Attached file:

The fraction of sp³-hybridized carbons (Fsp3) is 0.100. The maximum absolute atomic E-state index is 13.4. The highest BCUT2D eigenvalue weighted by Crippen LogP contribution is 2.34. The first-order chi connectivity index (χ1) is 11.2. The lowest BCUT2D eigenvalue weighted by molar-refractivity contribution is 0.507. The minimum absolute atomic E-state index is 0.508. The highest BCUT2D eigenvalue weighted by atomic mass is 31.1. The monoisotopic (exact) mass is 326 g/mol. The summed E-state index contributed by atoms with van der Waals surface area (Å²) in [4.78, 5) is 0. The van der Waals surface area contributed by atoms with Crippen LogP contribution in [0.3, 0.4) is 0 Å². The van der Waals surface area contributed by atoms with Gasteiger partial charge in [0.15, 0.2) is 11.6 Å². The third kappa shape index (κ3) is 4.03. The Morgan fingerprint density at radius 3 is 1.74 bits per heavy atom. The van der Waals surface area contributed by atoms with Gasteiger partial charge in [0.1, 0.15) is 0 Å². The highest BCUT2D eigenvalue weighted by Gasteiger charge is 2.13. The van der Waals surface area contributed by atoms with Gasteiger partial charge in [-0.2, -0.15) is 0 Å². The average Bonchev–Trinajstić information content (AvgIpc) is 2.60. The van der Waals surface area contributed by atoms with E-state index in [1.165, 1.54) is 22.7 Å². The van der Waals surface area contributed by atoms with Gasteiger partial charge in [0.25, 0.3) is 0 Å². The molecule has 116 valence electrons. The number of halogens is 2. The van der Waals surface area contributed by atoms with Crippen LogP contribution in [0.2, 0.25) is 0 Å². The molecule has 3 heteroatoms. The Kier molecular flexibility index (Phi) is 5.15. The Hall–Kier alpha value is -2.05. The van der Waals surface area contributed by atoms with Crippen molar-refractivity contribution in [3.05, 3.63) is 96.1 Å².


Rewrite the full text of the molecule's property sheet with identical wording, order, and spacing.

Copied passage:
The fraction of sp³-hybridized carbons (Fsp3) is 0.100. The maximum absolute atomic E-state index is 13.4. The highest BCUT2D eigenvalue weighted by Crippen LogP contribution is 2.34. The first-order chi connectivity index (χ1) is 11.2. The lowest BCUT2D eigenvalue weighted by molar-refractivity contribution is 0.507. The minimum absolute atomic E-state index is 0.508. The highest BCUT2D eigenvalue weighted by atomic mass is 31.1. The monoisotopic (exact) mass is 326 g/mol. The summed E-state index contributed by atoms with van der Waals surface area (Å²) in [4.78, 5) is 0. The van der Waals surface area contributed by atoms with Crippen LogP contribution in [0.3, 0.4) is 0 Å². The van der Waals surface area contributed by atoms with Gasteiger partial charge in [0.15, 0.2) is 11.6 Å². The third kappa shape index (κ3) is 4.03. The Morgan fingerprint density at radius 3 is 1.74 bits per heavy atom. The van der Waals surface area contributed by atoms with Gasteiger partial charge in [0.1, 0.15) is 0 Å². The highest BCUT2D eigenvalue weighted by Gasteiger charge is 2.13. The van der Waals surface area contributed by atoms with Gasteiger partial charge in [-0.2, -0.15) is 0 Å². The average Bonchev–Trinajstić information content (AvgIpc) is 2.60. The van der Waals surface area contributed by atoms with E-state index in [1.165, 1.54) is 22.7 Å². The van der Waals surface area contributed by atoms with Gasteiger partial charge in [0.25, 0.3) is 0 Å². The molecule has 116 valence electrons. The number of halogens is 2. The van der Waals surface area contributed by atoms with Crippen LogP contribution in [0.2, 0.25) is 0 Å². The molecule has 3 heteroatoms. The Kier molecular flexibility index (Phi) is 5.15. The Hall–Kier alpha value is -2.05. The van der Waals surface area contributed by atoms with Crippen molar-refractivity contribution in [3.05, 3.63) is 96.1 Å².